Why Ethiopia is Building a Space Programme

Space programme

The Economist: And why critics think it an odd use of scarce resources

The ancient holy town of Lalibela, perched some 2,500 metres above sea-level in Ethiopia’s northern highlands, boasts some of the clearest night skies imaginable. Ethiopian stargazers dream that the mountains around Lalibela may one day host a world-class observatory to rival the big ones in Chile and Hawaii. And in time Ethiopia hopes to do more than just gaze at the stars. It would like to launch its own satellites, too.

In January the government said it would launch a Chinese-built civilian satellite from an overseas rocket pad within the next five years. It would be designed to Ethiopian specifications and used to monitor crops and the weather, and doubtless to spy on neighbours, too. The government also wants to reduce reliance on foreign telecoms by launching its own communications satellite.

In putting its own satellites into orbit Ethiopia would join the select club of African nations that have already done so. Nigeria has paid for the launch of five since 2003, some of which it says have helped fight terrorism. South Africa has also put several home-built satellites into space. Egypt launched two earth-observation ones, both of which have since failed; a private company, Nilesat, successfully operates communications ones. Kenya, Angola and Ghana are eager to join them.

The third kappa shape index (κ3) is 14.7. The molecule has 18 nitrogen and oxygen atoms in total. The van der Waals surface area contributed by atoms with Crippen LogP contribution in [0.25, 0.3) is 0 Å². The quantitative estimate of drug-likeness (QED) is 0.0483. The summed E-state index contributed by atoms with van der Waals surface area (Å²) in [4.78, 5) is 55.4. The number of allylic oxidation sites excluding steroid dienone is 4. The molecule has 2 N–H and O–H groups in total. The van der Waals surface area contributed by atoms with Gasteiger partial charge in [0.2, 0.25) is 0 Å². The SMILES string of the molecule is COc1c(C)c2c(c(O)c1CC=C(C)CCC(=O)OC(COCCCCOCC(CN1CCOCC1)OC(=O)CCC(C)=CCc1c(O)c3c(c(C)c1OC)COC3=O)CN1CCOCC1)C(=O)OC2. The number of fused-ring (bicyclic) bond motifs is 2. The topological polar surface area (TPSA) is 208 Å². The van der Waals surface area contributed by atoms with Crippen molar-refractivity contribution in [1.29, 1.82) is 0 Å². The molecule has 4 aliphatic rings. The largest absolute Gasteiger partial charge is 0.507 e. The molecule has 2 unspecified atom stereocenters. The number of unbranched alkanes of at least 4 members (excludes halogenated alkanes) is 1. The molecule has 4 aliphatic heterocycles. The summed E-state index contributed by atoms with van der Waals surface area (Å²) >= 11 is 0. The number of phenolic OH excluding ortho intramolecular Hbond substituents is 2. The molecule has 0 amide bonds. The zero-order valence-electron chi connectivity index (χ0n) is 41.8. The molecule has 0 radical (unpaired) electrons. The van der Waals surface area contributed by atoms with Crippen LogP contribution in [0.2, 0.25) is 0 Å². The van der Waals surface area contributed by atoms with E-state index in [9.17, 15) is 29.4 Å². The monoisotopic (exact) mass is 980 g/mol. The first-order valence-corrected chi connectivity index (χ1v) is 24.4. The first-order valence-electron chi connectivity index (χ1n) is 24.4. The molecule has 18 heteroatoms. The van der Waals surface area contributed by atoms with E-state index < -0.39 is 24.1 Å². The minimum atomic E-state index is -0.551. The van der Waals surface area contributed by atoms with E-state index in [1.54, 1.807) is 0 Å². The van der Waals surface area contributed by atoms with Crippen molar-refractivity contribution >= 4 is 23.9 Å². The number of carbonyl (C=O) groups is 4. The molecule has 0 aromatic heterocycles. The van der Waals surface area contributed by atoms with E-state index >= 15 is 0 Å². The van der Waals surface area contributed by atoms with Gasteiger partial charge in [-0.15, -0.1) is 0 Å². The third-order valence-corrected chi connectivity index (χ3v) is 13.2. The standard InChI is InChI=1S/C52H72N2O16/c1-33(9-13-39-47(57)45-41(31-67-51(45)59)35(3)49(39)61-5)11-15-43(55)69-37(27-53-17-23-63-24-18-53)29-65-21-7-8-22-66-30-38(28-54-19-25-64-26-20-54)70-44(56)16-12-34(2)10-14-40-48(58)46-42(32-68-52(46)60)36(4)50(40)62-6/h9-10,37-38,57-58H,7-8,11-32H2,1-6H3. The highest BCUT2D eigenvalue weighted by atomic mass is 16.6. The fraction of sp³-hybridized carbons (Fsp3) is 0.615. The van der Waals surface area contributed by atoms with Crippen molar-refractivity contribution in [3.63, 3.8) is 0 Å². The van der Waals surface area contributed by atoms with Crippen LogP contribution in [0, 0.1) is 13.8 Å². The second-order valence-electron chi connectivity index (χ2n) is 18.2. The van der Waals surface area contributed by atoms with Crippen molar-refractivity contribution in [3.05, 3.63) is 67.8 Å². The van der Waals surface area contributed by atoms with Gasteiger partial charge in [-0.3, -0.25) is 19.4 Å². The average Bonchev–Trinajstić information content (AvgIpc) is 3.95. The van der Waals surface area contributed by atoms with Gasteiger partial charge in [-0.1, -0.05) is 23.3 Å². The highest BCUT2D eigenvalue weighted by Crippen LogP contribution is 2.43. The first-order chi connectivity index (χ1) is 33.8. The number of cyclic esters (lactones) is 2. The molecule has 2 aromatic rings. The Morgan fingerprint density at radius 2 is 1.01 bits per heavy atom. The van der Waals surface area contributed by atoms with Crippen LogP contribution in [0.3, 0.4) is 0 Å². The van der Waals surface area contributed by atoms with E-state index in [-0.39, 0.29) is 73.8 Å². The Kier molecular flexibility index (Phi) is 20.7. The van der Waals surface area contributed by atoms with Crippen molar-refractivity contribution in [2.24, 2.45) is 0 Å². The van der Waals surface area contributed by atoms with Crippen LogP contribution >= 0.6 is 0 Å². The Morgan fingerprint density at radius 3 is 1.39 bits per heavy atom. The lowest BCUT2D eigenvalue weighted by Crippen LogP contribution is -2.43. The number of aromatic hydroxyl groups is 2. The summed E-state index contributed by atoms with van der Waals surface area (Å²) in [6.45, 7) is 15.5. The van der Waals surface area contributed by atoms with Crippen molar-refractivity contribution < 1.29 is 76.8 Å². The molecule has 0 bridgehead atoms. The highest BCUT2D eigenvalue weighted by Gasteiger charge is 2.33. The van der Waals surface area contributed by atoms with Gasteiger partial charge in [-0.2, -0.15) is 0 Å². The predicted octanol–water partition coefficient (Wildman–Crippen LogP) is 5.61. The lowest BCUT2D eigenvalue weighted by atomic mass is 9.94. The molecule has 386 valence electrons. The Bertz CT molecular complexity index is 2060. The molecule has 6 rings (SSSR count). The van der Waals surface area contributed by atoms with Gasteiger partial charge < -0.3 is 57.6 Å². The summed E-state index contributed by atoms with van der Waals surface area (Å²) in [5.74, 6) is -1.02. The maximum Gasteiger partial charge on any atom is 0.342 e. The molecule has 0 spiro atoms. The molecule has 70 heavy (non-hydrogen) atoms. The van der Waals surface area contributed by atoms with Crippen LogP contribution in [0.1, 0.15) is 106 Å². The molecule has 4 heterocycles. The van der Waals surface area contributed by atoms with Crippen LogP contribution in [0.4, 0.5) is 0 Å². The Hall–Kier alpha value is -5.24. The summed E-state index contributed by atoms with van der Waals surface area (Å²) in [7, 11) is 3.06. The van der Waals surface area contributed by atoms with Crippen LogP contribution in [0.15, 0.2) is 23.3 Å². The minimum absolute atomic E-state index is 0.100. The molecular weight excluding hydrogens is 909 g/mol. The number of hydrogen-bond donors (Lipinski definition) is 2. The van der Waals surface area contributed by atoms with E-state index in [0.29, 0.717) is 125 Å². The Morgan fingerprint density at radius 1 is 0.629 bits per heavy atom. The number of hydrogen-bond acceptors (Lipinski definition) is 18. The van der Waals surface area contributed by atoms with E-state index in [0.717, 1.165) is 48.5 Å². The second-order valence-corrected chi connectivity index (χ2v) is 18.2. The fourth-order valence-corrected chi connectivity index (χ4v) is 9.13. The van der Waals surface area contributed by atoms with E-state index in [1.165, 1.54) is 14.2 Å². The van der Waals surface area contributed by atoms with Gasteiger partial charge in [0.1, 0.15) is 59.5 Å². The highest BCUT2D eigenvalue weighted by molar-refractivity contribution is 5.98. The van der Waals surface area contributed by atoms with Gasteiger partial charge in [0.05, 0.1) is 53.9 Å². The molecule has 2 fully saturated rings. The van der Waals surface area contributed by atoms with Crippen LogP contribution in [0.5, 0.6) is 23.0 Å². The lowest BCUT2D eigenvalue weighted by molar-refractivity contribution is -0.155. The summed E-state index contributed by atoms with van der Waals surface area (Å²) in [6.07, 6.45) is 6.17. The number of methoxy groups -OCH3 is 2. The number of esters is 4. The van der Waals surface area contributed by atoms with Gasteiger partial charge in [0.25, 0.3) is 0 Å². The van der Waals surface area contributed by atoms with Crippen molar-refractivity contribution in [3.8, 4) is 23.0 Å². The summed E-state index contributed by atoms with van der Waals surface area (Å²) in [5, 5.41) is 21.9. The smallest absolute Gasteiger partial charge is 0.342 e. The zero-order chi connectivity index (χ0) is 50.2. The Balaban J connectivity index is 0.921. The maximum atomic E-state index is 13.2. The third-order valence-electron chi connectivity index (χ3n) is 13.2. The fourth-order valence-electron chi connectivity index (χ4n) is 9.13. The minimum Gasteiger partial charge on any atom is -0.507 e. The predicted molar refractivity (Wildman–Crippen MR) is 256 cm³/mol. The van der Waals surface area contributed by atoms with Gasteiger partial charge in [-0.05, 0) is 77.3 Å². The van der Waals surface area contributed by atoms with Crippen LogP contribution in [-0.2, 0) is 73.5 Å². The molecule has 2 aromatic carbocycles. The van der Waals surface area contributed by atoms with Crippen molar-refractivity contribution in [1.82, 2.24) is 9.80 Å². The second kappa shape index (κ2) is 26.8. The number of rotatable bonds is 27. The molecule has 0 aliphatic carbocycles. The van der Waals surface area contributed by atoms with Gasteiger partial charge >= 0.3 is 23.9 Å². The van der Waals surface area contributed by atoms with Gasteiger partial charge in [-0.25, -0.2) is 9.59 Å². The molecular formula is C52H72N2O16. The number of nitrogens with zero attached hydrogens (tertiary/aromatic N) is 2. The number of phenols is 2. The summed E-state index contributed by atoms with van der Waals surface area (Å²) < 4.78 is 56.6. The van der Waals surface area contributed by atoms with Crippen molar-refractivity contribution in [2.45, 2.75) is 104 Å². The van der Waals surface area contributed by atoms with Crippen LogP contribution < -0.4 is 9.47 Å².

Being able to beam communications or take photos from space offers some economic benefits. Ethiopia’s government hopes that mapping the country to help resolve land disputes, for instance, could boost agricultural productivity. And it could help with planning cities better. Investment in space science might also help speed up industrialisation, the government hopes.

But do countries like Ethiopia need to own, build, or launch their own satellites to reap these benefits? Constellations of satellites constantly float above Africa today, providing the signals used for global positioning services and, for a fee, pictures that can be used to assess droughts and other natural disasters. Gabon aims to manage its vast forests with the help of a satellite receiving station, not by building a satellite. High-resolution, tailored imagery is still costly, but the sort that can be used for most development purposes, such as monitoring crop yields, is now cheap or even free. And many functions of satellites, such as resource mapping, are increasingly being replaced by drones.

The case for communication satellites, which are much more expensive, is weaker still. Keith Gottschalk of the University of the Western Cape notes that a single communications satellite can broadcast to the entire continent. Nigeria, meanwhile, spent $300m on a Chinese communication satellite which failed in little over a year. Its successor struggles to compete with commercial providers: its annual revenue in 2015 was a measly $3.3m.

Africa is entering the space race at a time when the cost of satellite technology is falling fast. Tiny “cubesats” can be made by private firms for just a few hundred thousand dollars each and launched just as cheaply. For Ethiopia, where few scientists have the expertise to make use of the flood of cheap data, perhaps the best argument for a modest space programme is that it might help the country develop its human capital. But at a time when 5.6m Ethiopians need emergency food aid because of a drought, it seems an odd priority.

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